The Sugar River State Trail
*Please note that use of state trails requires either an annual pass (available at Michael's Cycles), or a daily pass (available at locations near the trails).
The Sugar River Trail is the closest state trail to Janesville. Easily accessible by going west on Highway 11 for about 20 miles to Brodhead. Look for signs right after the baseball diamond on the right. Our family has done this trail dozens of times, but the 46-mile round trip may be too much for the young ones, or those that don't ride often. I would recommend starting in Monticello or Albany and making New Glarus your destination. (See map below.) New Glarus is a wonderful town to walk through. It is filled with great Swiss architecture and influence. The shops are fun, restaurants great, and there is even a nice park in which to spend a lazy Sunday afternoon. Listen to the church bells and you can just imagine yourself in the Alps among the cows in the fields!
The Sugar River State Trail is a 23-mile long, 265-acre, recreation trail connecting four small communities:
- New Glarus, a village with a pronounced Swiss heritage;
- The villages of Monticello and Albany, which are primarily agricultural; and
- The City of Brodhead, with an economy of farming and small industry.
The limestone-surfaced trail is used for bicycling, hiking, snowmobiling. A mile in New Glarus is blacktopped and can also be used for in-line skating.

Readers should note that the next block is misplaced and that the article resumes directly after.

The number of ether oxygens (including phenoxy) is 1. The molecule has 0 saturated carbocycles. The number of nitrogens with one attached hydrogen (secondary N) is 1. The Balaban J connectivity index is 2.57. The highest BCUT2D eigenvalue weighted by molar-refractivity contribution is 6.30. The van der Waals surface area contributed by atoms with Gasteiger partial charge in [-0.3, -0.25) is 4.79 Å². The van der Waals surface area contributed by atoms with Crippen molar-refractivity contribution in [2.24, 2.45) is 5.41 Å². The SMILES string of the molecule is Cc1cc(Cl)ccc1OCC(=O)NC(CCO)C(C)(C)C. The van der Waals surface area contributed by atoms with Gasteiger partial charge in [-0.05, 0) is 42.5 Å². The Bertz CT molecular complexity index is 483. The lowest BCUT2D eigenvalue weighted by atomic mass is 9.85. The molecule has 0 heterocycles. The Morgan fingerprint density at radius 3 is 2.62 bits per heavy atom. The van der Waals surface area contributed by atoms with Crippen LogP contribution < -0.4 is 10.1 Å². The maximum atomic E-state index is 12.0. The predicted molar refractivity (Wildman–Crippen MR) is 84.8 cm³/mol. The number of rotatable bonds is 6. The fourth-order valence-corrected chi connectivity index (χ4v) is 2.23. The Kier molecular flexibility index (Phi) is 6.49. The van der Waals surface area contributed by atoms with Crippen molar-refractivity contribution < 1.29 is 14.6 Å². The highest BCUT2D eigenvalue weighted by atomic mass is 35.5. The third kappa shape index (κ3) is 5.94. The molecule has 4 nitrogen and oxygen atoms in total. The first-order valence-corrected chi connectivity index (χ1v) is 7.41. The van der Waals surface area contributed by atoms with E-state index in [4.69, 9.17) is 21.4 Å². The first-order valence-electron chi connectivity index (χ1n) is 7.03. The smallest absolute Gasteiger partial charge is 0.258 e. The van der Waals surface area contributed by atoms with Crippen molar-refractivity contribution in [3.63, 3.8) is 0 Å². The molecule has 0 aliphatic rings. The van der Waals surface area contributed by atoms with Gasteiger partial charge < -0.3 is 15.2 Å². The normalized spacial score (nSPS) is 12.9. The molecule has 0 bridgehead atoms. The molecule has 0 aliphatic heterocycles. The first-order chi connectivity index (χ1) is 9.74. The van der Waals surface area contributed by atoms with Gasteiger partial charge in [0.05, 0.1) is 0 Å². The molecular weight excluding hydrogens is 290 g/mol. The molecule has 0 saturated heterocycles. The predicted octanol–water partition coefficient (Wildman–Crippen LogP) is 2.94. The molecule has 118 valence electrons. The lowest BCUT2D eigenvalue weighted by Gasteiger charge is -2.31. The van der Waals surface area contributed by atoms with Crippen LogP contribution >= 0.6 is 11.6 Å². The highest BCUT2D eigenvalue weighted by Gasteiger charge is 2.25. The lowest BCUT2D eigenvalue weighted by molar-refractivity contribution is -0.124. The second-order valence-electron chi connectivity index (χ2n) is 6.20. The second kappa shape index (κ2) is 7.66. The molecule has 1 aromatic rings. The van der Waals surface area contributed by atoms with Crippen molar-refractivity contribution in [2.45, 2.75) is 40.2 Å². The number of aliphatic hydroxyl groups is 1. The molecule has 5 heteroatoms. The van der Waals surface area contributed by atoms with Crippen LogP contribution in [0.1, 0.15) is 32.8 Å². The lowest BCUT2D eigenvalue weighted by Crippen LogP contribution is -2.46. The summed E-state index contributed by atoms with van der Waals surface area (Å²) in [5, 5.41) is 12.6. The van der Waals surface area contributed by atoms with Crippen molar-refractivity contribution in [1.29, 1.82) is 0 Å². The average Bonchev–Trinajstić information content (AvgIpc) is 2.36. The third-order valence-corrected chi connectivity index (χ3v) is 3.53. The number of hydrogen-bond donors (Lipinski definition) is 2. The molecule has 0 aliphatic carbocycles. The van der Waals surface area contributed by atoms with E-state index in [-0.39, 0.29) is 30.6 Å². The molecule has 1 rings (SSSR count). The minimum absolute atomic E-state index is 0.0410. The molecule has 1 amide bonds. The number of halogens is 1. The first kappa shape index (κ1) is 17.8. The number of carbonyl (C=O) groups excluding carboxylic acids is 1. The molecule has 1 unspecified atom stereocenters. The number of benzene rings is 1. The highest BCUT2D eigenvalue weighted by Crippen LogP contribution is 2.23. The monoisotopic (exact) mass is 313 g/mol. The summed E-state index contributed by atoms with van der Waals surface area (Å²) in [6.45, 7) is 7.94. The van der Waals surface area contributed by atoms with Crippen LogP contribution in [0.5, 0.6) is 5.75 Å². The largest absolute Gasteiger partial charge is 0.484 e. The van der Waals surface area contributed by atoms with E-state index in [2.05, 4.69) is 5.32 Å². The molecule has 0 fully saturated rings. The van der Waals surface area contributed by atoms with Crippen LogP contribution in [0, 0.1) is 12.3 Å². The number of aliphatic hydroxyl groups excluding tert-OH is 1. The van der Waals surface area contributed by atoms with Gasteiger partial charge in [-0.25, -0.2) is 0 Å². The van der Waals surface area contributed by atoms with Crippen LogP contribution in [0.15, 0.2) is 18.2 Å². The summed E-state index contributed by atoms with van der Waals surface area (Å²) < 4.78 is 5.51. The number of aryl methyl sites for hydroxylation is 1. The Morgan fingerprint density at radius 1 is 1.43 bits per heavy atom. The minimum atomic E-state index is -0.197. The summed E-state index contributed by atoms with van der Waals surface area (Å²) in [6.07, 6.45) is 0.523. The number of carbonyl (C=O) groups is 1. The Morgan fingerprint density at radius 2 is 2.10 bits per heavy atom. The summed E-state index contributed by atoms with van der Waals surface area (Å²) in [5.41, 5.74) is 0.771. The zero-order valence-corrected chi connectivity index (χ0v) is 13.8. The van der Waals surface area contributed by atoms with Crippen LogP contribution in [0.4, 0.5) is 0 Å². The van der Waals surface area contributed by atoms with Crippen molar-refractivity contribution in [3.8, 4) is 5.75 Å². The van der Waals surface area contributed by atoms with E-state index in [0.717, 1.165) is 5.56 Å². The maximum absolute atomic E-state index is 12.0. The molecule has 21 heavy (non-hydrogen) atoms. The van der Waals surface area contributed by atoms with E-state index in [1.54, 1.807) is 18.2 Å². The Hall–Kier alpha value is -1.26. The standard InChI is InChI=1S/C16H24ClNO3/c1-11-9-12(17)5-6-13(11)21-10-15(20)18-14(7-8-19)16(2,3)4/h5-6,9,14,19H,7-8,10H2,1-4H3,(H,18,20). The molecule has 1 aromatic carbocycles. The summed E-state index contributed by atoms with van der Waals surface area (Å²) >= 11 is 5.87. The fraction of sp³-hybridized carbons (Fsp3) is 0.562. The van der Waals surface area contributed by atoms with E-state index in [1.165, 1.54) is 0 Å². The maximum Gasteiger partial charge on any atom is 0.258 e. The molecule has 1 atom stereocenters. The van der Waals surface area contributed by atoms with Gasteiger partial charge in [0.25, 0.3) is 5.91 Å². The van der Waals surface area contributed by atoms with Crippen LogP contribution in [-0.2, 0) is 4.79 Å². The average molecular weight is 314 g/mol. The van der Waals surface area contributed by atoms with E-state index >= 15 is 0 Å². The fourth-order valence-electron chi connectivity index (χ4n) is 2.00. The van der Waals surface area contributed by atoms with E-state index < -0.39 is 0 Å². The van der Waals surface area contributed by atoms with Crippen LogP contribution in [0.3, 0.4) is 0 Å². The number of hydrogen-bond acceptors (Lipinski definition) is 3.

The depot in New Glarus offers bicycle rentals in season.
Prairie remnants exist in many areas along the right-of-way. During the summer, a continual change in colorful prairie wildflowers and grasses can be seen. Lowland cattails and reeds are found in the wetlands; and woods with oaks, hickory, walnut, and cherry are interspersed between the dry prairies and other areas that have been invaded by sumac, willow and elderberry. The diverse vegetation contributes to a spectacular display of color in autumn.
A Wildlife Corridor
Mammals found on the Sugar River Trail include deer, coyote, fox, bobcat, beaver, otter, woodchuck, skunk, mink, rabbit, fox and gray squirrels, chipmunk, ground squirrels, moles and shrews. Many kinds of snakes, turtles, salamanders are found along the trail as well. Almost every bird found in Wisconsin can be seen on the Sugar River Trail, more than 100 different species. The corridor totals 265 acres, but this provides more benefit to wildlife than a block of land the same size, because it gives access to more land along the trail and a variety of habitats.
A National Scenic and Recreational Trail
The Sugar River State Trail, from Bump Road to Exeter Crossing Road, is part of the Ice Age National Scenic Trail. The Ice Age Trail is a National Recreation Trail that, when completed, will travel over 1,000 miles of Wisconsin, along the terminal edge of the Wisconsin lobe of the last glacier to cover the state. More than 500 miles of the Ice Age Trail are open to the public now. The trail highlights the many topographic features that were created by the glaciers.
The National Park Service also has designated the Sugar River Trail as a national recreational trail.
For more information, ask:
Sugar River State Trail
418 Railroad St.
New Glarus WI 53574
(608) 527-2334 (summer), (608) 527-2335 (off season)
For a printable version of the map below, set your printer to high-quality printing,
and click here: http://www.greencounty.org/images/map_sugar_river_lg.jpg